By Brad H. Young, 265 pages, $16.95, Hendrickson.
Meet the Rabbis does more than show the Jewish roots of the gospels. The book claims that Christianity and rabbinic Judaism were all that remained of the varied and rich ancient Jewish religious culture after the Romans had battered the Jewish community in 70 AD (when the Romans destroyed the Temple) and 135 AD when the Romans kicked the Jews out of their land).
Young shows how the gospels have many parallels in the teachings of the pharisees, who were the precursors to the rabbis. Even centuries after the ministry of Jesus, the writings of Jewish rabbis continued to share much with what Jesus taught.
The author points out the deep Jewishness of the Sermon on the Mount: “What is the ultimate concern of these Jewish teachings and the Sermon on the Mount? They both seek to interpret biblical revelation and apply it in practical ways. There is a theological connection.” Both seek right relationship between the individual and God, and between rightly-believing individuals.
When placed side by side with writings from rabbinic literature, gospel texts show the Jewishness of Jesus' teaching. Jesus and the pharisees / rabbis were concerned with spiritual poverty, good works, the real understanding of Torah, anger and murder, sexuality, and forgiveness.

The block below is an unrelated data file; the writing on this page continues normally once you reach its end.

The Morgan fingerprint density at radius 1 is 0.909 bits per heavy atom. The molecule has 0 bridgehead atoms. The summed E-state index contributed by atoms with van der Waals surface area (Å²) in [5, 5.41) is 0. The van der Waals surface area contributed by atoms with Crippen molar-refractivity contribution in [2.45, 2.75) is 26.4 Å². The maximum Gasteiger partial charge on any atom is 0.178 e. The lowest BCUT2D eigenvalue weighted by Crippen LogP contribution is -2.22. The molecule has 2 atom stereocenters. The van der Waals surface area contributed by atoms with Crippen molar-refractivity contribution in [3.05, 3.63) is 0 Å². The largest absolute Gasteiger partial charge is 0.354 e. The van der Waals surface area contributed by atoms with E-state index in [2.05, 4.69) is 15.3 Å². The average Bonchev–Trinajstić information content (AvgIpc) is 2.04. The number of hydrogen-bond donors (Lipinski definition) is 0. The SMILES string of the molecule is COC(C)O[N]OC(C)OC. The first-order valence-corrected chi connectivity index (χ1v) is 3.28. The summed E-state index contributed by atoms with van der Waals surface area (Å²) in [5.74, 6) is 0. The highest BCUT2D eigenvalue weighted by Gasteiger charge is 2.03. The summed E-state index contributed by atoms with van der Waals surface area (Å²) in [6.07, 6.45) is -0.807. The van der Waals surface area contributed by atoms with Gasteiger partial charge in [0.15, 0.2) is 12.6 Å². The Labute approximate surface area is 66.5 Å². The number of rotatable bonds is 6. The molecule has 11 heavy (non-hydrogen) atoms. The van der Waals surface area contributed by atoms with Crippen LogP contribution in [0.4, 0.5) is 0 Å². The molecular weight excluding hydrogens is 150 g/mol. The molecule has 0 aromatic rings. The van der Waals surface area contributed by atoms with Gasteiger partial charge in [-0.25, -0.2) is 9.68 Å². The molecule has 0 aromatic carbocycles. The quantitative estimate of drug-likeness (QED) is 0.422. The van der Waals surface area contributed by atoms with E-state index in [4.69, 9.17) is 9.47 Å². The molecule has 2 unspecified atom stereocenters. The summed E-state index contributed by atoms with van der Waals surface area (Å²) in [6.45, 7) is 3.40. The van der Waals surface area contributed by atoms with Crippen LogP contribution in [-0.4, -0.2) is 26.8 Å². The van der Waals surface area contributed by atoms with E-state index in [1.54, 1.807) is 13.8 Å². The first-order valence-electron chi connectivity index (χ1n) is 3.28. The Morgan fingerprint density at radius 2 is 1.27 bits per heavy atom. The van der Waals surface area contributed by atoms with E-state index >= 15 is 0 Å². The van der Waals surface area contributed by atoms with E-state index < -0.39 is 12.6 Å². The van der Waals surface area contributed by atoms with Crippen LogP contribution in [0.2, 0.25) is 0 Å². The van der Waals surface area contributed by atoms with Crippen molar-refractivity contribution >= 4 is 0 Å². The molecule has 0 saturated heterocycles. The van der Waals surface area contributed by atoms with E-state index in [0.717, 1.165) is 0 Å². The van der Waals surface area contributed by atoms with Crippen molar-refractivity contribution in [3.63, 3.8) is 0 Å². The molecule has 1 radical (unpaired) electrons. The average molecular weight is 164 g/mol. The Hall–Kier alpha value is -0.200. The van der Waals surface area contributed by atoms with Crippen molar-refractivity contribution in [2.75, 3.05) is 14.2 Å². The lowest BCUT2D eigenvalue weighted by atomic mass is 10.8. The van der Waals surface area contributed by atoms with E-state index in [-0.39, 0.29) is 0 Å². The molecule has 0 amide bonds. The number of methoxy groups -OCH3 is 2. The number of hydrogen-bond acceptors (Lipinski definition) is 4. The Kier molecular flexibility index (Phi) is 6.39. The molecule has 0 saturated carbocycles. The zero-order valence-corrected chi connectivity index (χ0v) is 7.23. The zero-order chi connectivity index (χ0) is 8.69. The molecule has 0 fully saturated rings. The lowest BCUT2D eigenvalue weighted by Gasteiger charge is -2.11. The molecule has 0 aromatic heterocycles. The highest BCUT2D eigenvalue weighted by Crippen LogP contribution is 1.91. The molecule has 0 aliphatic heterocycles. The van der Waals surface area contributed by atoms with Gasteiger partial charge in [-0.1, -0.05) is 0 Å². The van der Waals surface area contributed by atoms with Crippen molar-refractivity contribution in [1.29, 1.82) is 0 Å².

One part of the great division between Christians and Jews arises from a Christian misreading of the gospel where Jesus sharply criticizes the pharisees. Gospel readers have long forgotten that this represented an inner-Jewish argument.
Making matters worse, the Christian tradition has, according to Young, greatly misunderstood the pharisees' role in the crucifixion of Jesus. “New Testament scholars,” Young notes, “have been slow to recognize how the Pharisees at times supported the community of believers against the persecution of the Sadducees.”
Moreover, Christians fail to realize just how typically Jewish Jesus was, as exemplified by his master-student relationship with his disciples, something that was commonplace between pharisees and their students. Young explains that this master-disciple relationship was the core of the Jewish tradition, the thing that made the tradition come alive and guarantee its passage from one generation to another.
Because of the close parallels between Judaism and Jesus' teachings, Young spends a great deal of time discussing rabbinic writings such as the Mishnah, which is the “tradition of oral teachings.” It is largely a rabbinic commentary on the Bible, including “a specific canon or collection of legal opinions compiled under the direction of Rabbi Judah HaNasi.”
Through his discussion on Jesus' teachings and on such writings as the Mishnah, Young calls Christians to understand that the Jewish “law” does not mean law in our understanding. Torah refers to God's revelation, including the right way to live when confronted with this revelation. Christianity doesn't negate Judaism.
In addition, Young argues that Jesus did not come to replace the law but to fulfill it. Believers come to Jesus, in other words, through a full understanding of the Hebrew writings – the Old Testament – rather than through forgetting about Jesus' Jewishness.